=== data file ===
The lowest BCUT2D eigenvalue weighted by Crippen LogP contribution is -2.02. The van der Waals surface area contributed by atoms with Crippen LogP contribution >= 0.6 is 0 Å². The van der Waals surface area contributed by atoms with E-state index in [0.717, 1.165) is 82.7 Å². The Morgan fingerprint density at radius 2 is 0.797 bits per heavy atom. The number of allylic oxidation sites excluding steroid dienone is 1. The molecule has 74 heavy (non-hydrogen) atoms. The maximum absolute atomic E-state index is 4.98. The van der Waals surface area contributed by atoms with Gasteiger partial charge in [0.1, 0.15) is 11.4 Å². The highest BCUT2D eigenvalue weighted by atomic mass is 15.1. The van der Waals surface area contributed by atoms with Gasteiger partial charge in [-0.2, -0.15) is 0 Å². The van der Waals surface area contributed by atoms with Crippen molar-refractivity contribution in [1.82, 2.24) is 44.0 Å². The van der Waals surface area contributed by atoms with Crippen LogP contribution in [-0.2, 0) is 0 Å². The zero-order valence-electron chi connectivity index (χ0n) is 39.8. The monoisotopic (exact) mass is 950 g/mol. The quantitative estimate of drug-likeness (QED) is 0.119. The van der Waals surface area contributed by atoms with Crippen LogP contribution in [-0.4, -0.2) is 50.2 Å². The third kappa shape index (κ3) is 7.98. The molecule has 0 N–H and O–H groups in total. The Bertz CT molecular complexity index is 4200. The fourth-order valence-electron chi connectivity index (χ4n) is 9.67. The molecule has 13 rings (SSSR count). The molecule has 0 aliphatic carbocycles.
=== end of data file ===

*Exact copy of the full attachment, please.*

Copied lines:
The lowest BCUT2D eigenvalue weighted by Crippen LogP contribution is -2.02. The van der Waals surface area contributed by atoms with Crippen LogP contribution >= 0.6 is 0 Å². The van der Waals surface area contributed by atoms with E-state index in [0.717, 1.165) is 82.7 Å². The Morgan fingerprint density at radius 2 is 0.797 bits per heavy atom. The number of allylic oxidation sites excluding steroid dienone is 1. The molecule has 74 heavy (non-hydrogen) atoms. The maximum absolute atomic E-state index is 4.98. The van der Waals surface area contributed by atoms with Gasteiger partial charge in [0.1, 0.15) is 11.4 Å². The highest BCUT2D eigenvalue weighted by atomic mass is 15.1. The van der Waals surface area contributed by atoms with Gasteiger partial charge in [-0.2, -0.15) is 0 Å². The van der Waals surface area contributed by atoms with Crippen molar-refractivity contribution in [1.82, 2.24) is 44.0 Å². The van der Waals surface area contributed by atoms with Crippen LogP contribution in [-0.2, 0) is 0 Å². The zero-order valence-electron chi connectivity index (χ0n) is 39.8. The monoisotopic (exact) mass is 950 g/mol. The quantitative estimate of drug-likeness (QED) is 0.119. The van der Waals surface area contributed by atoms with Crippen LogP contribution in [-0.4, -0.2) is 50.2 Å². The third kappa shape index (κ3) is 7.98. The molecule has 0 N–H and O–H groups in total. The Bertz CT molecular complexity index is 4200. The fourth-order valence-electron chi connectivity index (χ4n) is 9.67. The molecule has 13 rings (SSSR count). The molecule has 0 aliphatic carbocycles.